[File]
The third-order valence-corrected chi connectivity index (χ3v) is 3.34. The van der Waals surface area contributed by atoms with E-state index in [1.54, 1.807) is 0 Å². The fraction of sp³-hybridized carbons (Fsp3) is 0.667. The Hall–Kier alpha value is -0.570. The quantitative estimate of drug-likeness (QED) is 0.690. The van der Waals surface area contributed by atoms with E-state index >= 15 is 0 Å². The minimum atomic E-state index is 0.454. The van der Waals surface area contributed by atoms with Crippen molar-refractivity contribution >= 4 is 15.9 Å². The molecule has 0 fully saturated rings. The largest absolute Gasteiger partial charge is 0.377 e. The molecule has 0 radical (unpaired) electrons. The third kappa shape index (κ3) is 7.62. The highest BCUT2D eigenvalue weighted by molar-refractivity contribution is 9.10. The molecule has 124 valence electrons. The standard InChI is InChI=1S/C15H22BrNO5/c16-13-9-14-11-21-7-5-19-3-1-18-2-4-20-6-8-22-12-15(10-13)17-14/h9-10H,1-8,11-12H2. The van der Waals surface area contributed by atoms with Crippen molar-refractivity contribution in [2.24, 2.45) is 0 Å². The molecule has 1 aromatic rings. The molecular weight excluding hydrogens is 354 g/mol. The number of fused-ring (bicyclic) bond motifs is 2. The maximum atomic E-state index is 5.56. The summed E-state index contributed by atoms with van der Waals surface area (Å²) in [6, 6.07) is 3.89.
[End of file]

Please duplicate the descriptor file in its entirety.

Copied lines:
The third-order valence-corrected chi connectivity index (χ3v) is 3.34. The van der Waals surface area contributed by atoms with E-state index in [1.54, 1.807) is 0 Å². The fraction of sp³-hybridized carbons (Fsp3) is 0.667. The Hall–Kier alpha value is -0.570. The quantitative estimate of drug-likeness (QED) is 0.690. The van der Waals surface area contributed by atoms with E-state index >= 15 is 0 Å². The minimum atomic E-state index is 0.454. The van der Waals surface area contributed by atoms with Crippen molar-refractivity contribution >= 4 is 15.9 Å². The molecule has 0 fully saturated rings. The largest absolute Gasteiger partial charge is 0.377 e. The molecule has 0 radical (unpaired) electrons. The third kappa shape index (κ3) is 7.62. The highest BCUT2D eigenvalue weighted by molar-refractivity contribution is 9.10. The molecule has 124 valence electrons. The standard InChI is InChI=1S/C15H22BrNO5/c16-13-9-14-11-21-7-5-19-3-1-18-2-4-20-6-8-22-12-15(10-13)17-14/h9-10H,1-8,11-12H2. The van der Waals surface area contributed by atoms with Crippen molar-refractivity contribution in [2.24, 2.45) is 0 Å². The molecule has 1 aromatic rings. The molecular weight excluding hydrogens is 354 g/mol. The number of fused-ring (bicyclic) bond motifs is 2. The maximum atomic E-state index is 5.56. The summed E-state index contributed by atoms with van der Waals surface area (Å²) in [6, 6.07) is 3.89.